Artificial intelligence predicts equatorial plasma bubbles in the atmosphere

(ORDO NEWS) — Data from European SWARM satellites was used to train artificial intelligence to predict atmospheric plasma bubbles

Swarm is a European Space Agency mission to study and map the Earth’s magnetic field. The mission consists of three identical satellites placed in low polar orbits.

Shortly after sunrise, pockets of superheated gas form high in the atmosphere in the tropics, called equatorial plasma bubbles (EPBs).

At first, they are the size of a football field, but in a few hours they can swell to the size of several hundred kilometers.

These bubbles are a serious problem as they can interfere with radio signals, especially when it comes to communicating with satellites.

It would be very useful if we could predict the appearance of large bubbles, like rain, for example. Sachin Reddy of University College London in the UK and his collaborators have developed artificial intelligence for this purpose.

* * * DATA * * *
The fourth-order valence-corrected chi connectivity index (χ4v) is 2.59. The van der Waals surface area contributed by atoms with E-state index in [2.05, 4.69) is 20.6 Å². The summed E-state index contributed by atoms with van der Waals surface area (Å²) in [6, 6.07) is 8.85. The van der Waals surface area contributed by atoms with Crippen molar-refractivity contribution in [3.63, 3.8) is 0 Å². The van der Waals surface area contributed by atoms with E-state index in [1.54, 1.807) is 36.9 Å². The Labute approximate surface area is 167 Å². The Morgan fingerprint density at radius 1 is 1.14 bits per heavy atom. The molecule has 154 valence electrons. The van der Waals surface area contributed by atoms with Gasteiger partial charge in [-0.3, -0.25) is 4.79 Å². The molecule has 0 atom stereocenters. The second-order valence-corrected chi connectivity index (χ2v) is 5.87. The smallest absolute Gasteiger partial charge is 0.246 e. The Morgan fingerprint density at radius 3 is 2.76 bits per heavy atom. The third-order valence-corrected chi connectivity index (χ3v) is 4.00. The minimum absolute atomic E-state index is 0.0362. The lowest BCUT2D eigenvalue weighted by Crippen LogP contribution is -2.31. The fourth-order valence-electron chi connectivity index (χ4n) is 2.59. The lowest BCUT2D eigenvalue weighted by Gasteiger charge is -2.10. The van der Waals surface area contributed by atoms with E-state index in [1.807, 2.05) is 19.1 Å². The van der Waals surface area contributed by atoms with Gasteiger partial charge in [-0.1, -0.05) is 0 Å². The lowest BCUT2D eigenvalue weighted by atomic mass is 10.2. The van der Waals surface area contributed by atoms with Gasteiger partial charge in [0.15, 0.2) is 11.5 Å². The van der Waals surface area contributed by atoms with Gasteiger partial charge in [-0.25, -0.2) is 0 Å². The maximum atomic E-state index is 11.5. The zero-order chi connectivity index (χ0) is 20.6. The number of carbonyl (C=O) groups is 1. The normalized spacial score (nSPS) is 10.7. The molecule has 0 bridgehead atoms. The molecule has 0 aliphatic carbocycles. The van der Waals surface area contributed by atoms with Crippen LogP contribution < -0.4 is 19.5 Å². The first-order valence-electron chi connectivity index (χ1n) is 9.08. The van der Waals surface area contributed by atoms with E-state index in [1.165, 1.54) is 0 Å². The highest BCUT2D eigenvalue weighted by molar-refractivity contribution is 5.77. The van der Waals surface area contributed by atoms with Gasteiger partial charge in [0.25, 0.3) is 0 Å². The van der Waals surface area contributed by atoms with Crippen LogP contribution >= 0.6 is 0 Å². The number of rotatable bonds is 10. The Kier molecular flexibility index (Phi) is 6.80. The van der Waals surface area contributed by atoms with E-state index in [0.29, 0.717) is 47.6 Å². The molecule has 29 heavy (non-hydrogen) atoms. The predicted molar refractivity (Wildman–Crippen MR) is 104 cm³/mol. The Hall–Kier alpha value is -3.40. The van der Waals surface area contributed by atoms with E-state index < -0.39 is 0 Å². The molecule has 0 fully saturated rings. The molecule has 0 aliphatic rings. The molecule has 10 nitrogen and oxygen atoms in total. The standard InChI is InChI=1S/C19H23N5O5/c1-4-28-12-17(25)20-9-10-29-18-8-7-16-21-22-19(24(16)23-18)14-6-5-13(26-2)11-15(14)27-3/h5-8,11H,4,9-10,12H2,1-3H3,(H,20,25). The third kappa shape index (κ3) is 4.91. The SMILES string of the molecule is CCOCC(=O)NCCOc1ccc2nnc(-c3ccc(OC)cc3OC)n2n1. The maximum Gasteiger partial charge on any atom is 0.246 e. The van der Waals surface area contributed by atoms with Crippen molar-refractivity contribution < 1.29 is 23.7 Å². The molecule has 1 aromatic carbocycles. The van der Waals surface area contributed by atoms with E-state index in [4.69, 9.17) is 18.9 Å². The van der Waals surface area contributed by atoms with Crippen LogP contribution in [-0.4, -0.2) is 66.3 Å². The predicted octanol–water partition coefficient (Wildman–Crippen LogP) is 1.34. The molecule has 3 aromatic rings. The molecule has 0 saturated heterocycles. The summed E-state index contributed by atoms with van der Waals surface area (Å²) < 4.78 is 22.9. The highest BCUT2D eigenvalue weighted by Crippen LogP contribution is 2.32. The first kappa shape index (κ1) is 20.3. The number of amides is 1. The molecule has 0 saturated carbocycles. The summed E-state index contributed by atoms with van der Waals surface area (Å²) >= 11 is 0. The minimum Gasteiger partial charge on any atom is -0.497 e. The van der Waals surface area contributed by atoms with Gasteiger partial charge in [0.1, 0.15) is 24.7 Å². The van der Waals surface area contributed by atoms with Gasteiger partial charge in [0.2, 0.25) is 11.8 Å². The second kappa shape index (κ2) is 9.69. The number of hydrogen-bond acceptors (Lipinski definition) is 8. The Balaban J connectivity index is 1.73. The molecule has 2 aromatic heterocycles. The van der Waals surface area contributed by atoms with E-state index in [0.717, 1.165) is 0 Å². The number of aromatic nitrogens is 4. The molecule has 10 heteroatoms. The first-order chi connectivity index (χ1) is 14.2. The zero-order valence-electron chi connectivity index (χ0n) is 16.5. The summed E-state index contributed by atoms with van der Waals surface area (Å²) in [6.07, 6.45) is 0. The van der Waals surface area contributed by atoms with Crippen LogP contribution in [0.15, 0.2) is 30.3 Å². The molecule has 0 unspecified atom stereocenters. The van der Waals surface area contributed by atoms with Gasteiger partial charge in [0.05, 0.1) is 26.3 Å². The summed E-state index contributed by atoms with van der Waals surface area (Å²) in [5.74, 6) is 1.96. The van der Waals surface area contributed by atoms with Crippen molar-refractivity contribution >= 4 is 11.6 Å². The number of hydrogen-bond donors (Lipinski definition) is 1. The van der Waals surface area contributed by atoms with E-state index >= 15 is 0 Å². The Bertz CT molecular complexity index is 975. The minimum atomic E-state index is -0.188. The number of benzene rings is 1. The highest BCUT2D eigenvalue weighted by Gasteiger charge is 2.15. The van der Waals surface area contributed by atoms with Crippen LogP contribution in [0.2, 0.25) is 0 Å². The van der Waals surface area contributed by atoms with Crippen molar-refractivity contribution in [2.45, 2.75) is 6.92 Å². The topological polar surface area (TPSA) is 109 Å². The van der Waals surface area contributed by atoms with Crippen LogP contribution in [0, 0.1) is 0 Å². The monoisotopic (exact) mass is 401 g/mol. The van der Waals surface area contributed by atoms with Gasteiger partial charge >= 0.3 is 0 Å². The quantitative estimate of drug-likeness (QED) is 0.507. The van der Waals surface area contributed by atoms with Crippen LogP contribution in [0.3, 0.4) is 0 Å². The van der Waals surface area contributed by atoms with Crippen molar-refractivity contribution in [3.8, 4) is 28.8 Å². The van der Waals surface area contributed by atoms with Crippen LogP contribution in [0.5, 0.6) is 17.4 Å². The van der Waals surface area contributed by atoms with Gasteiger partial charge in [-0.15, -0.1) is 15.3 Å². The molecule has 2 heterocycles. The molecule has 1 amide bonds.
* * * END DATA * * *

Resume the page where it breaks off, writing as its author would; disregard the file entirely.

They trained it on data collected by the mission of three European SWARM satellites over 8 years of operation.

Superheated bubbles in the atmosphere

These satellites operate at an altitude of about 460 kilometers, which is approximately the average height of large plasma bubbles.

The equipment of the SWARM mission also includes an automatic detector of these bubbles – the index of ionospheric bubbles.

The device analyzes the electron density and magnetic field strength to determine if the satellite is passing through the bubble.

The results so far show that the occurrence of plasma bubbles varies throughout the year, much like the weather. Most of them appear in the region of the South Atlantic anomaly of the Earth’s inner radiation belt.

Solar activity has a significant effect on the appearance and behavior of plasma bubbles. The stronger it is, the more bubbles appear and the larger they are.

Artificial intelligence predicts equatorial plasma bubbles in the atmosphere 2

“Like weather forecasts, we need forecasts of equatorial plasma bubbles. With their help, we could solve problems with satellite communications, ”assumes Reddy.

According to him, such a forecast could look something like this: “Tomorrow at eight o’clock in the evening there will be a 30 percent probability of a plasma bubble in the Horn of Africa.” Such information can be very useful for satellite operators as well as for users dependent on satellite data.


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